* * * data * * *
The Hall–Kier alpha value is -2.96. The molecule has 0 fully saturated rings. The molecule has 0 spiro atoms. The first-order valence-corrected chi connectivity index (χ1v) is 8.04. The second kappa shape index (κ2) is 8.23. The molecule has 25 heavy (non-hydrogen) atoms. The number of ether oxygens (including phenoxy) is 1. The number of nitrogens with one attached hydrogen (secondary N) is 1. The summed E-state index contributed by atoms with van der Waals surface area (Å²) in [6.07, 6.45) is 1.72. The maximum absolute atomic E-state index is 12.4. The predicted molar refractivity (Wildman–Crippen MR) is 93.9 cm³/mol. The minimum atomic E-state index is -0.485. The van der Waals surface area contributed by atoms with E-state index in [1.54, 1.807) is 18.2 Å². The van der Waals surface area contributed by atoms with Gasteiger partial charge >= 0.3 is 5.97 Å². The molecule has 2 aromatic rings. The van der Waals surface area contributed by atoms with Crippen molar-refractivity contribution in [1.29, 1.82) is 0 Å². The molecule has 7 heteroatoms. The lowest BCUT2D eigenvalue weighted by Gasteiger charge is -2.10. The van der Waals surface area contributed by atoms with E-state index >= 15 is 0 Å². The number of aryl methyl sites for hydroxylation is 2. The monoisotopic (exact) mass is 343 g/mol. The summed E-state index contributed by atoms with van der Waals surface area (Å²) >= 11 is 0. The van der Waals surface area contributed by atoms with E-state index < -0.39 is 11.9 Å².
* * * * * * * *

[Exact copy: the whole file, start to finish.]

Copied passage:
The Hall–Kier alpha value is -2.96. The molecule has 0 fully saturated rings. The molecule has 0 spiro atoms. The first-order valence-corrected chi connectivity index (χ1v) is 8.04. The second kappa shape index (κ2) is 8.23. The molecule has 25 heavy (non-hydrogen) atoms. The number of ether oxygens (including phenoxy) is 1. The number of nitrogens with one attached hydrogen (secondary N) is 1. The summed E-state index contributed by atoms with van der Waals surface area (Å²) in [6.07, 6.45) is 1.72. The maximum absolute atomic E-state index is 12.4. The predicted molar refractivity (Wildman–Crippen MR) is 93.9 cm³/mol. The minimum atomic E-state index is -0.485. The van der Waals surface area contributed by atoms with E-state index in [1.54, 1.807) is 18.2 Å². The van der Waals surface area contributed by atoms with Gasteiger partial charge >= 0.3 is 5.97 Å². The molecule has 2 aromatic rings. The van der Waals surface area contributed by atoms with Crippen molar-refractivity contribution in [1.29, 1.82) is 0 Å². The molecule has 7 heteroatoms. The lowest BCUT2D eigenvalue weighted by Gasteiger charge is -2.10. The van der Waals surface area contributed by atoms with E-state index >= 15 is 0 Å². The number of aryl methyl sites for hydroxylation is 2. The monoisotopic (exact) mass is 343 g/mol. The summed E-state index contributed by atoms with van der Waals surface area (Å²) >= 11 is 0. The van der Waals surface area contributed by atoms with E-state index < -0.39 is 11.9 Å².